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Defence Forces (Ireland)

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Defence Forces
Fórsaí Cosanta
Óglaigh na hÉireann
Founded1 October 1924 (1924-10-01)
Service branches
HeadquartersDFHQ McKee Barracks, Dublin
WebsiteOfficial website
Supreme CommanderMichael D. Higgins
Minister for DefenceMicheál Martin
Chief of StaffLieutenant general Seán Clancy (AC)
Military age18–29 (as of 2024)[1]
Active personnel7,550 (Establishment: 9,589) (31 December 2023)[2]
Reserve personnel1,706 (Establishment: 4,069) (May 2023)[3]
Deployed personnel530 troops, 17 missions (as of January 2024), including:[4]
Budget€1.23bn (2024)[5]
Percent of GDP0.23% (2022)[6]
Related articles
RanksMilitary ranks of Ireland

The Defence Forces (Irish: Fórsaí Cosanta,[7] officially styled Óglaigh na hÉireann)[8][9][Note 1] are the armed forces of Ireland. They encompass the Army, Air Corps, Naval Service, and Reserve Defence Forces.

The Supreme Commander of the Defence Forces is the President of Ireland.[10] All Defence Forces officers hold their commission from the President, but in practice, the Minister for Defence acts on the President's behalf and reports to the Government of Ireland. The Minister for Defence is advised by the Council of Defence on the business of the Department of Defence.[11]

As of May 2023, there were 7,764 permanent personnel in the Defence Forces out of an established strength of 9,500,[12] a decrease from September 2020 when there were 8,529 personnel, comprising 6,878 Army, 752 Air Corps and 899 Naval Service personnel.[13] There were also 1,706 personnel in the Reserve Defence Force out of an established strength of 4,069.[3]



The Irish state has a long-standing policy of non-belligerence in armed conflicts, including neutrality in World War II. Ireland's military capabilities are modest. However, the state has a long history of involvement in United Nations peacekeeping operations. Functions of the Defence Forces include:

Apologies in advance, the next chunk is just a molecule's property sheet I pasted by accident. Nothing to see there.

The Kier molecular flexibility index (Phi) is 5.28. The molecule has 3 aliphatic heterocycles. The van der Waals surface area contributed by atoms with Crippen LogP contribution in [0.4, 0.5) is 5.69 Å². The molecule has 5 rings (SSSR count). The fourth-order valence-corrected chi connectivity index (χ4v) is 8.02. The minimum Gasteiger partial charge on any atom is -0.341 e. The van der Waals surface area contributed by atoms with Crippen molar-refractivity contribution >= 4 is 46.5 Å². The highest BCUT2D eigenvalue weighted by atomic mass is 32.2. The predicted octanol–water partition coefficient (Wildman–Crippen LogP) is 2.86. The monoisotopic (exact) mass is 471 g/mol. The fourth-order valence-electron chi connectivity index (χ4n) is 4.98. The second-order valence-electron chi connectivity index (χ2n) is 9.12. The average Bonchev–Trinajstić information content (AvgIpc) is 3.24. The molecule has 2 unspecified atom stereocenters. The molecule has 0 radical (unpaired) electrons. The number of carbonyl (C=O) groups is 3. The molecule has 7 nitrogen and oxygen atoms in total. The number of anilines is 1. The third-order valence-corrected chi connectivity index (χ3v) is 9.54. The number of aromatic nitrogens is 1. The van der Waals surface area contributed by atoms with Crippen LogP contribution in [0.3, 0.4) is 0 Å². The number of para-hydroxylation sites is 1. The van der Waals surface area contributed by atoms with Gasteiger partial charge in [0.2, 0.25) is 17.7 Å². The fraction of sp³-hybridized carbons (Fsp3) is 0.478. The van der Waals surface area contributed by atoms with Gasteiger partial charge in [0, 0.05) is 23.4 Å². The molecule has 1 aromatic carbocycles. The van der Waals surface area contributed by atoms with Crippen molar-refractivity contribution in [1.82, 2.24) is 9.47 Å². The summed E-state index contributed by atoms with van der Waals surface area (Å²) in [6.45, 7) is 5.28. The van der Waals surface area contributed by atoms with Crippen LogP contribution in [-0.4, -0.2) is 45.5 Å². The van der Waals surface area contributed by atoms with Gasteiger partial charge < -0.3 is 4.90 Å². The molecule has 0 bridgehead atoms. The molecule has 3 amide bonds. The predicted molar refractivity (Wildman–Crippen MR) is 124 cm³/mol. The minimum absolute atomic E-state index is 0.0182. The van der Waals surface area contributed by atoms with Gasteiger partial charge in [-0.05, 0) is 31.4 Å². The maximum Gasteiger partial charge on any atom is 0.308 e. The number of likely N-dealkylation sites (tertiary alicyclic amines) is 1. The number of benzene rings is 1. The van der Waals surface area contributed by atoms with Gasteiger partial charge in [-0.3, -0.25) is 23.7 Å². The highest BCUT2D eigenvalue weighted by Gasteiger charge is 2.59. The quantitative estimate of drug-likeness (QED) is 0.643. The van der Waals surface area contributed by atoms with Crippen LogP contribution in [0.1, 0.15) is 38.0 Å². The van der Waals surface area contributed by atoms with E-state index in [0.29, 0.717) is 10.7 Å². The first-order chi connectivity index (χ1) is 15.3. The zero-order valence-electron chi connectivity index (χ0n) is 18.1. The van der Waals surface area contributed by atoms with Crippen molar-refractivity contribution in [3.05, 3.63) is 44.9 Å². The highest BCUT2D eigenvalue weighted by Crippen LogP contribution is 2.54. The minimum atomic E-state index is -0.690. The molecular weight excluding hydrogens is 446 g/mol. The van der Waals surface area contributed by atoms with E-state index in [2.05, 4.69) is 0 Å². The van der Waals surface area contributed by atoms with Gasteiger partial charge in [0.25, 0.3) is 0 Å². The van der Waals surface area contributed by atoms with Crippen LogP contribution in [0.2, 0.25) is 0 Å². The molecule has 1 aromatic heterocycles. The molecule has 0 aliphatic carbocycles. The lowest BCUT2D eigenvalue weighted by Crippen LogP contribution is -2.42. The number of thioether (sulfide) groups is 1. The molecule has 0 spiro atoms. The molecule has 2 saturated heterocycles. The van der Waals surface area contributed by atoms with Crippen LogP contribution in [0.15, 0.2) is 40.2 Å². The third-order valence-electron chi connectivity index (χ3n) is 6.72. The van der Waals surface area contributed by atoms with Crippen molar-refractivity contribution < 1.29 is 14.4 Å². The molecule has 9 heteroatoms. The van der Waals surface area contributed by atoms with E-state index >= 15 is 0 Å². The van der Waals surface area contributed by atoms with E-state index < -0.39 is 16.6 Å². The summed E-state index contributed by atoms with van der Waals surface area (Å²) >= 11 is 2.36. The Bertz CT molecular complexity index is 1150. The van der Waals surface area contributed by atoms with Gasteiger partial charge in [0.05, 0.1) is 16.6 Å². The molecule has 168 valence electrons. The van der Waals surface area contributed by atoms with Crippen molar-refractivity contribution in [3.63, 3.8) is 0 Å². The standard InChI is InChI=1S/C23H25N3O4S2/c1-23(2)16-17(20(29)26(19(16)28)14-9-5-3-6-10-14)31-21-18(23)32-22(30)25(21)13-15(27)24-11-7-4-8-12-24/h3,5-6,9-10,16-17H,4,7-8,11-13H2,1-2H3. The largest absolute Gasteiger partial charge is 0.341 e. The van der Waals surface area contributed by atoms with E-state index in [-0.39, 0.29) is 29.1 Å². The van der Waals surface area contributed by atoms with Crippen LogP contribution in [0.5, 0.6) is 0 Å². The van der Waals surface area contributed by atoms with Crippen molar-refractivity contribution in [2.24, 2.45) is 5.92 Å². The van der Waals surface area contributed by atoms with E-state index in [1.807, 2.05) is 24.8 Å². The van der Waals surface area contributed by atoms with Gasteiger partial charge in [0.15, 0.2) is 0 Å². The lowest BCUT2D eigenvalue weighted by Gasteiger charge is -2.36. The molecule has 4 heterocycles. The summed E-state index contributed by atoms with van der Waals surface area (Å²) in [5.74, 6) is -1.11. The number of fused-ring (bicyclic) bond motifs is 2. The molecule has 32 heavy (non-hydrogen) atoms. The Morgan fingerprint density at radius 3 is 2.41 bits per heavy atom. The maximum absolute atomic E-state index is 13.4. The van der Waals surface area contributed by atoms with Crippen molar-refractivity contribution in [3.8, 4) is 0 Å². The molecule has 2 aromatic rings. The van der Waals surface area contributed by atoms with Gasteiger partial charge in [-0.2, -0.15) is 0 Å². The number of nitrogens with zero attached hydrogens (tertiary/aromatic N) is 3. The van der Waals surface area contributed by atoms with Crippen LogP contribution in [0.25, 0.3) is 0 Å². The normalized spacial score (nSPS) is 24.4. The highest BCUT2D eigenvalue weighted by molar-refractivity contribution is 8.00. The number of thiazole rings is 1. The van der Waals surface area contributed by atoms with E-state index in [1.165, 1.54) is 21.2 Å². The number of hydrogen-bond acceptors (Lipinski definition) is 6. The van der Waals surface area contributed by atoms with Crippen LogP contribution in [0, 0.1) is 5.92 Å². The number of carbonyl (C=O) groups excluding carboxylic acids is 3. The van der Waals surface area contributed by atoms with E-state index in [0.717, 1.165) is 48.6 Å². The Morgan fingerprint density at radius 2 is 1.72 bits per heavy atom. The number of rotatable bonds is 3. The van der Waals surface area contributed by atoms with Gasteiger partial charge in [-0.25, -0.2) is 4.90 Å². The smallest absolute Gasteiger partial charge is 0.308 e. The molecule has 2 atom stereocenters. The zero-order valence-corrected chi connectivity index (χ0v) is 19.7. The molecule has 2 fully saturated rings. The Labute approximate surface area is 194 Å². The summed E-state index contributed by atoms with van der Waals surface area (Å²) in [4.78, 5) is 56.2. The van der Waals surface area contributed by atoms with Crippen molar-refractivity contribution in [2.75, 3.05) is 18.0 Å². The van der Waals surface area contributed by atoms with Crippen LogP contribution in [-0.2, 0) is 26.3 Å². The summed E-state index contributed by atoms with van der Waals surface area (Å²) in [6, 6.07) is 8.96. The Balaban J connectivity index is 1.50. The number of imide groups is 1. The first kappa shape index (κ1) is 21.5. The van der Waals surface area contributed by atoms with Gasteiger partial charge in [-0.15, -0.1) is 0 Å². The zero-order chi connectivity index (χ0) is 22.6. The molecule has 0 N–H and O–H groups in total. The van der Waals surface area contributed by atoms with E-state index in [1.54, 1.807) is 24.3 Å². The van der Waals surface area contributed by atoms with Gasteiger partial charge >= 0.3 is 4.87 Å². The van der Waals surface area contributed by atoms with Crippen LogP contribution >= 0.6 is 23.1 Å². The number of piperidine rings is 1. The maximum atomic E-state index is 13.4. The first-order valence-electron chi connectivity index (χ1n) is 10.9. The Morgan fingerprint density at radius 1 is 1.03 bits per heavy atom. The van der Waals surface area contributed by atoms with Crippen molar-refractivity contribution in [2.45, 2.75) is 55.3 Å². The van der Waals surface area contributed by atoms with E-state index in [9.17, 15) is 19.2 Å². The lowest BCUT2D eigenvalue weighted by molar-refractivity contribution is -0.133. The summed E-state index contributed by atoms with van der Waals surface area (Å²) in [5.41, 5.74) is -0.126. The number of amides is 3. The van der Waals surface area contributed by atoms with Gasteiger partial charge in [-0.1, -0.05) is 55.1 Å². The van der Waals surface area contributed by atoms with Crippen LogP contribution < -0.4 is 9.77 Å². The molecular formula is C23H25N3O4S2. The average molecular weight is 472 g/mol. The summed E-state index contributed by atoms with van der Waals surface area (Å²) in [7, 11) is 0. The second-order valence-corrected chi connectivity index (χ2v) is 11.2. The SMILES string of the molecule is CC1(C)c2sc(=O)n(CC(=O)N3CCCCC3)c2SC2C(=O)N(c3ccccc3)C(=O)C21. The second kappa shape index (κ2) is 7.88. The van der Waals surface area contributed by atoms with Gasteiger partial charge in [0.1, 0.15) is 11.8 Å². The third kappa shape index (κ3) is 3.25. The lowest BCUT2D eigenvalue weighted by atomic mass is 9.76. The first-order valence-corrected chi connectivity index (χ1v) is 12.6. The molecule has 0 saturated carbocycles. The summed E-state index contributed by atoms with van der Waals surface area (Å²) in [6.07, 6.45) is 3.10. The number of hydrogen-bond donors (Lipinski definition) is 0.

• Preparation for the defence of the state against armed attack.
  • Assisting the police force, the Garda Síochána, including the protection of the internal security of the state.
  • Peacekeeping, crisis management and humanitarian relief operations in support of the United Nations.
  • Policing the fisheries, in accordance with the state's obligations under European Union agreements.
  • Miscellaneous civil contingency duties requested by the government such as search and rescue, air ambulance provision, providing secure air transport for ministers, assistance in the event of natural and other disasters, ensuring the maintenance of essential services, and assisting in dealing with oil pollution at sea.[14]



The Defence Forces trace their origins to the Irish Volunteers, founded in 1913. Their official Irish-language title, Óglaigh na hÉireann, is taken from the equivalent Irish-language title of the Irish Volunteers, as are their cap badge and the buttons worn on ceremonial uniforms (the buttons are still marked with the initials "IV").[15]

The Irish Volunteers were central to the Easter Rising staged in April 1916. After the rising, the Volunteers gave allegiance to the First Dáil, the parliament of the revolutionary Irish Republic. At this time the Volunteers became known as the Irish Republican Army (IRA). From 1919 onwards, the IRA waged a guerrilla campaign against British rule in Ireland that is now known as the War of Independence.